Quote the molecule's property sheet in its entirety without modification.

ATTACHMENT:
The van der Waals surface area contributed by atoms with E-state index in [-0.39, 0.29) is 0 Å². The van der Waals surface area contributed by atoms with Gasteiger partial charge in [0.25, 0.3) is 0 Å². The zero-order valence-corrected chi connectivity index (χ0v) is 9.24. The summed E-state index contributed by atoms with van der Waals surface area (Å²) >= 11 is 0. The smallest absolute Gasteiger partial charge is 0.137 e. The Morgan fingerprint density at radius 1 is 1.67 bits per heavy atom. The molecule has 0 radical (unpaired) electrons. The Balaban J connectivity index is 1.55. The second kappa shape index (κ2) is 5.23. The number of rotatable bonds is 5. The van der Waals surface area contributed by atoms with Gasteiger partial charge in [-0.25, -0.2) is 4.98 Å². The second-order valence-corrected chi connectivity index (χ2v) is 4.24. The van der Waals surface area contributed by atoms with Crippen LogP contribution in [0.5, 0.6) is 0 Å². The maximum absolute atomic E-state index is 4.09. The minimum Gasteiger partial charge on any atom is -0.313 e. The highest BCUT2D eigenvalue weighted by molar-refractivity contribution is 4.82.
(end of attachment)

The van der Waals surface area contributed by atoms with E-state index in [-0.39, 0.29) is 0 Å². The van der Waals surface area contributed by atoms with Gasteiger partial charge in [0.25, 0.3) is 0 Å². The zero-order valence-corrected chi connectivity index (χ0v) is 9.24. The summed E-state index contributed by atoms with van der Waals surface area (Å²) >= 11 is 0. The smallest absolute Gasteiger partial charge is 0.137 e. The Morgan fingerprint density at radius 1 is 1.67 bits per heavy atom. The molecule has 0 radical (unpaired) electrons. The Balaban J connectivity index is 1.55. The second kappa shape index (κ2) is 5.23. The number of rotatable bonds is 5. The van der Waals surface area contributed by atoms with Gasteiger partial charge in [-0.25, -0.2) is 4.98 Å². The second-order valence-corrected chi connectivity index (χ2v) is 4.24. The van der Waals surface area contributed by atoms with Crippen LogP contribution in [0.5, 0.6) is 0 Å². The maximum absolute atomic E-state index is 4.09. The minimum Gasteiger partial charge on any atom is -0.313 e. The highest BCUT2D eigenvalue weighted by molar-refractivity contribution is 4.82.